PDA

View Full Version : New to this community--advice for growing out damaged hair?



pahbee
August 8th, 2015, 05:46 AM
Hair type:

Thin, naturally straight, prone to damage. Prone to being frizzy with flyaways throughout the lengths (breakage?).

Routine:

I don't use heat, use natural sulfate-free shampoos/conditioners to wash it, use a hair mask weekly, and don't use the blow dryer. And also I trim every three months. I don't use any hair styling products. I treat my hair gently and brush from the bottom up.



This summer I swam maybe 4-5 times under the peer pressure of hanging out with my friends at the pool.
Even though I used swimming shampoos and a swimming detangler, my family said that they see significant damage on my hair. It doesn't look shiny, it looks messy and frizzy.
That was a huge bummer because I'd been trying to grow my hair out healthier for almost two years and felt like I lost my progress. :doh: I'm really disappointed. They say that I should just give up on long hair since I'm just not meant to have it. :undecided (Thoughts?) Even though I don't like my hair damaged, I'm afraid of and don't wish to chop off all of my hair.

Any haircare tips? Is it possible for me to gradually grow out the damage without a drastic chop?

lapushka
August 8th, 2015, 05:53 AM
Don't let them discourage you. A picture so we can see, would be nice - if you have one.

Your routine sounds great. It would be a shame to waste all that progress.

Welcome, BTW! :)

Hypnotica
August 8th, 2015, 05:56 AM
Welcome.

You may want to read the sticky: http://forums.longhaircommunity.com/showthread.php?t=120052

Maybe you should look into getting a comb (because they tend to be gentler) instead of a brush. I suggest you clarify your hair and then look at it to determine what you need. Prodcut buildup can make hair both dry and frizzy. If it is still that way after you have clarified it, you may want to do deep treatments. Oil is also popular around here to keep the mane healthy. Also look into wearing you hair up.

renia22
August 8th, 2015, 09:31 AM
Welcome.

You may want to read the sticky: http://forums.longhaircommunity.com/showthread.php?t=120052

Maybe you should look into getting a comb (because they tend to be gentler) instead of a brush. I suggest you clarify your hair and then look at it to determine what you need. Prodcut buildup can make hair both dry and frizzy. If it is still that way after you have clarified it, you may want to do deep treatments. Oil is also popular around here to keep the mane healthy. Also look into wearing you hair up.

I second this. Since you've been swimming, you can try clarifying your hair with a swimmer's shampoo (something with sulfates like Ultra Swim or Paul Mitchell Shampoo 3, assuming yours was sulfate free?) to get the chlorine out. Between using sulfate free and using the pool, it sounds like build up is possibly all it is. Good luck!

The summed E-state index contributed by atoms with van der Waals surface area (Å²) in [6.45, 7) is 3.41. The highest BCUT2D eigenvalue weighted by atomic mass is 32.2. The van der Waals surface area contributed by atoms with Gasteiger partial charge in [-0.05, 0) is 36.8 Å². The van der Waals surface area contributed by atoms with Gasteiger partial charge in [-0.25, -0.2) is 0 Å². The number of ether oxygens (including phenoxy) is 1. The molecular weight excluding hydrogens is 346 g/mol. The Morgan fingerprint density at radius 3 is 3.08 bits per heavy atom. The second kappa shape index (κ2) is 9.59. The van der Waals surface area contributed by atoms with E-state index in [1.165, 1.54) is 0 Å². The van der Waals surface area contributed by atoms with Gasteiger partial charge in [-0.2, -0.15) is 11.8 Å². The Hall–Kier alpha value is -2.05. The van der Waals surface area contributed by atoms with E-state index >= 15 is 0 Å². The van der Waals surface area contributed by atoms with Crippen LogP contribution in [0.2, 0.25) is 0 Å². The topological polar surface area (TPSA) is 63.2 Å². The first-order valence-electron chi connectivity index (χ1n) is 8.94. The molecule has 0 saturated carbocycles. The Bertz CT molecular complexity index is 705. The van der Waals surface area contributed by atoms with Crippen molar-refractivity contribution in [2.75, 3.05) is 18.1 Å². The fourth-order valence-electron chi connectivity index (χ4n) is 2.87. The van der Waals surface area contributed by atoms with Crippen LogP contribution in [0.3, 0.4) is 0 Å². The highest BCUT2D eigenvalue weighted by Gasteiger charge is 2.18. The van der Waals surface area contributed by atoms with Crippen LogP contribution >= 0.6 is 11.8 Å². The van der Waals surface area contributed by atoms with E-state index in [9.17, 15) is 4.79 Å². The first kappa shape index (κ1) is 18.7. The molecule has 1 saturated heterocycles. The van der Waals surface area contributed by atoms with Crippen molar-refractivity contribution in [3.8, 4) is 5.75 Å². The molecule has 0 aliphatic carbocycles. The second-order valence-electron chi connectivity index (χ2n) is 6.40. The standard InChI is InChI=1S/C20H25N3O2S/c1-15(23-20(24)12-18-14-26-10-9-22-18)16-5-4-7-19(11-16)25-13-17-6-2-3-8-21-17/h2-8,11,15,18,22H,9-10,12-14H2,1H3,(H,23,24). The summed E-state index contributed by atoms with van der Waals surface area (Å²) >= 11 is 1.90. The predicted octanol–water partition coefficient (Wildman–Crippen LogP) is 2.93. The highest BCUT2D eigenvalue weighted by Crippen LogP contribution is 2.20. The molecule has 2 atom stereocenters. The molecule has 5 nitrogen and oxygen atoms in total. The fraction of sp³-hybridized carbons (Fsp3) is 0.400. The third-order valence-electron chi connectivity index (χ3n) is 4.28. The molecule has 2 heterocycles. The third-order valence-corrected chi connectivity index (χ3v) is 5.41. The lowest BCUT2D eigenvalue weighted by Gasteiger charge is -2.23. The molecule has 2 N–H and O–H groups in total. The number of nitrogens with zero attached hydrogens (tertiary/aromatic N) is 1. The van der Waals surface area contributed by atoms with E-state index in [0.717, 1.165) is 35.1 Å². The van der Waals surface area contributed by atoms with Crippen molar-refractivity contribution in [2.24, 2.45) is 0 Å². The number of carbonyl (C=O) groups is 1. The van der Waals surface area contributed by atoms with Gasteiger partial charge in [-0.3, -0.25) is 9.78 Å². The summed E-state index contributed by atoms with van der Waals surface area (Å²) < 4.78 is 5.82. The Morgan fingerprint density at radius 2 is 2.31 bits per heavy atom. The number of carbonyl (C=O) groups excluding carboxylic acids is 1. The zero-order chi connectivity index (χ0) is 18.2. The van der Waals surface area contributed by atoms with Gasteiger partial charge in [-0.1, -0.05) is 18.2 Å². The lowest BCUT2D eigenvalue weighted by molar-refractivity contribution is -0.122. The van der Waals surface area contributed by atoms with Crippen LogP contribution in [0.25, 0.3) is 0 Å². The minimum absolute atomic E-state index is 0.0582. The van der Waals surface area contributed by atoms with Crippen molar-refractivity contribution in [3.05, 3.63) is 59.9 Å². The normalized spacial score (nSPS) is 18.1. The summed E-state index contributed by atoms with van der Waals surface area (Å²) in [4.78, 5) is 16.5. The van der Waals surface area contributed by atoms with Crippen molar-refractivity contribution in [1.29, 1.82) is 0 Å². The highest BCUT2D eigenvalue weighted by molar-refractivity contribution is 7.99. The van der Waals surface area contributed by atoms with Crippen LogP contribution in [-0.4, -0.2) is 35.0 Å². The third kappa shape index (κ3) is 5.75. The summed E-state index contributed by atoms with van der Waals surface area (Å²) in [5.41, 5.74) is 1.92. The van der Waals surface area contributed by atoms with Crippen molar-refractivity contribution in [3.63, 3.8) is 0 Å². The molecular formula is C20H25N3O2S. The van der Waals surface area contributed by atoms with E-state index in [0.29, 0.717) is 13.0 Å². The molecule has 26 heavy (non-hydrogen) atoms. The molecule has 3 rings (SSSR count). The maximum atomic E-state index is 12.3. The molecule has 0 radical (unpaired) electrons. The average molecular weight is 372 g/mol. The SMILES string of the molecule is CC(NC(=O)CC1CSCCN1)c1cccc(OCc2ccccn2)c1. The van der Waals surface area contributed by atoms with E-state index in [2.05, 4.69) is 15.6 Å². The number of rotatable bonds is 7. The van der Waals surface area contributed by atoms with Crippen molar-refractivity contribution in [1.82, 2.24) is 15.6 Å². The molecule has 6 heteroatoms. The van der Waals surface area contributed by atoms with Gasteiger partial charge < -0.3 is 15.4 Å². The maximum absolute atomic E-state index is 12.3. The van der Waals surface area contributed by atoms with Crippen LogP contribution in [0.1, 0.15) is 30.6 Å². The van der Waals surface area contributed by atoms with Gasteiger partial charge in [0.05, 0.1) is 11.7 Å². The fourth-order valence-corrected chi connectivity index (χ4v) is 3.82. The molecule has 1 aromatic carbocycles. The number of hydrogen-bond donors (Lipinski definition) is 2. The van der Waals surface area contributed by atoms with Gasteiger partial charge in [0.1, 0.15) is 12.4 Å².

meteor
August 8th, 2015, 09:32 AM
Welcome to the LHC, pahbee! :cheer:

I hope you comb with fingers/wide-tooth comb before brushing to reduce mechanical damage. ;)
If you already experience signs of damage (white dots, breakage, split ends, extremely unruly ends even after clarifying...), I would highly recommend a protein treatment once in a while and always followed by a good moisturizing treatment:
e.g. something like Joico K-Pak Reconstructor or Redken Extreme Builder Plus or - my favorite - DIY gelatin treatment: http://science-yhairblog.blogspot.ca/2014/04/gelatin-protein-treatment-recipe-update.html
Follow up by moisture, like the SMT: 1 part honey + 1 part aloe + 4 parts conditioner.

Also, pre-poo oiling with penetrating oil (e.g. coconut) should make a big positive difference: http://science-yhairblog.blogspot.ca/2014/03/oil-pre-shampoo-or-pre-wash.html
Damaged hair can be oiled pre-wash, post-wash ("LOC" to seal moisture) and even every day or every other day, whenever dryness attacks. Coconut oil has been shown (http://www.ncbi.nlm.nih.gov/pubmed/12715094) to reduce damage (reduce keratin loss) during washing and combing, so I would apply it every time before swimming anyway, both to reduce hygral fatigue, but also to keep a small permeable barrier against pool chemicals (it has been claimed that coconut oil chelates iron and copper, too). Next time you swim, always rinse in tap water and then use special chelating (a.k.a. "swimmer's") shampoos to remove pool's chemicals from hair.

Damaged hair usually loses its natural ceramides, so using conditioners/masks with artificial ceramides might help restore the balance temporarily (more on this, plus references here: http://www.thenaturalhavenbloom.com/2010/08/ceramides-patching-up-damaged-hair.html).

Of course, once hair is damaged nothing can permanently repair it, but you can handle it gently, preventing further unraveling and you can also coat and patch-repair things temporarily and add slip and shine with hydrolyzed proteins, oils, silicones, etc.

kitcatsmeow
August 8th, 2015, 10:11 AM
I second this. Since you've been swimming, you can try clarifying your hair with a swimmer's shampoo (something with sulfates like Ultra Swim or Paul Mitchell Shampoo 3, assuming yours was sulfate free?) to get the chlorine out. Between using sulfate free and using the pool, it sounds like build up is possibly all it is. Good luck!

This is exactly what I was thinking. Try a good chelating shampoo and follow with a nice deep treatment and you might be pleasantly surprised that it's not as damaged as you think.